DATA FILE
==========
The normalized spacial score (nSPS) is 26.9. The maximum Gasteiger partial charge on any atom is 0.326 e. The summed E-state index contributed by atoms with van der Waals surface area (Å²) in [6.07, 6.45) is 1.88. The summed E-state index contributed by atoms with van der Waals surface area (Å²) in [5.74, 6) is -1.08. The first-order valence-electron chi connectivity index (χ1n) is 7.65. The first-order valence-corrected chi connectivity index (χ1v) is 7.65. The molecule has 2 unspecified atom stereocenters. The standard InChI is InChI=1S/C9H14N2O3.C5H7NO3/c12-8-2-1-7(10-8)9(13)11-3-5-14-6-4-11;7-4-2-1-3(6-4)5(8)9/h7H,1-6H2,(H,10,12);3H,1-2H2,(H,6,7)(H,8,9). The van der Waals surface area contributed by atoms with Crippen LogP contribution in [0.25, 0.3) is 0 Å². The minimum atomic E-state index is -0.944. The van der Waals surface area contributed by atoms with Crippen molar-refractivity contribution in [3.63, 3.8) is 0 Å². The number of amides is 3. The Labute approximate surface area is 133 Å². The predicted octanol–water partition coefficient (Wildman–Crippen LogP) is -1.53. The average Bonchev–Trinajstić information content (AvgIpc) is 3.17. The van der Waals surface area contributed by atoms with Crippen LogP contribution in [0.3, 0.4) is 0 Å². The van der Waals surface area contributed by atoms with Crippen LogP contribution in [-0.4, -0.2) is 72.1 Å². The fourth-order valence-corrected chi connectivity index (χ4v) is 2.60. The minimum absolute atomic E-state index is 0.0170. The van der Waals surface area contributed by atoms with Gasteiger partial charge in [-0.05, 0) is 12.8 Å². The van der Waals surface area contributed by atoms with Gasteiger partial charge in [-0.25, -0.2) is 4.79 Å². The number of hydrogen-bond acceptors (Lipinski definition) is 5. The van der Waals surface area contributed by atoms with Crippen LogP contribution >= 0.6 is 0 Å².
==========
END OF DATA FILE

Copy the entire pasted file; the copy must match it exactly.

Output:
The normalized spacial score (nSPS) is 26.9. The maximum Gasteiger partial charge on any atom is 0.326 e. The summed E-state index contributed by atoms with van der Waals surface area (Å²) in [6.07, 6.45) is 1.88. The summed E-state index contributed by atoms with van der Waals surface area (Å²) in [5.74, 6) is -1.08. The first-order valence-electron chi connectivity index (χ1n) is 7.65. The first-order valence-corrected chi connectivity index (χ1v) is 7.65. The molecule has 2 unspecified atom stereocenters. The standard InChI is InChI=1S/C9H14N2O3.C5H7NO3/c12-8-2-1-7(10-8)9(13)11-3-5-14-6-4-11;7-4-2-1-3(6-4)5(8)9/h7H,1-6H2,(H,10,12);3H,1-2H2,(H,6,7)(H,8,9). The van der Waals surface area contributed by atoms with Crippen LogP contribution in [0.25, 0.3) is 0 Å². The minimum atomic E-state index is -0.944. The van der Waals surface area contributed by atoms with Crippen molar-refractivity contribution in [3.63, 3.8) is 0 Å². The number of amides is 3. The Labute approximate surface area is 133 Å². The predicted octanol–water partition coefficient (Wildman–Crippen LogP) is -1.53. The average Bonchev–Trinajstić information content (AvgIpc) is 3.17. The van der Waals surface area contributed by atoms with Crippen LogP contribution in [0.3, 0.4) is 0 Å². The van der Waals surface area contributed by atoms with Crippen LogP contribution in [-0.4, -0.2) is 72.1 Å². The fourth-order valence-corrected chi connectivity index (χ4v) is 2.60. The minimum absolute atomic E-state index is 0.0170. The van der Waals surface area contributed by atoms with Gasteiger partial charge in [-0.05, 0) is 12.8 Å². The van der Waals surface area contributed by atoms with Gasteiger partial charge in [-0.25, -0.2) is 4.79 Å². The number of hydrogen-bond acceptors (Lipinski definition) is 5. The van der Waals surface area contributed by atoms with Crippen LogP contribution >= 0.6 is 0 Å².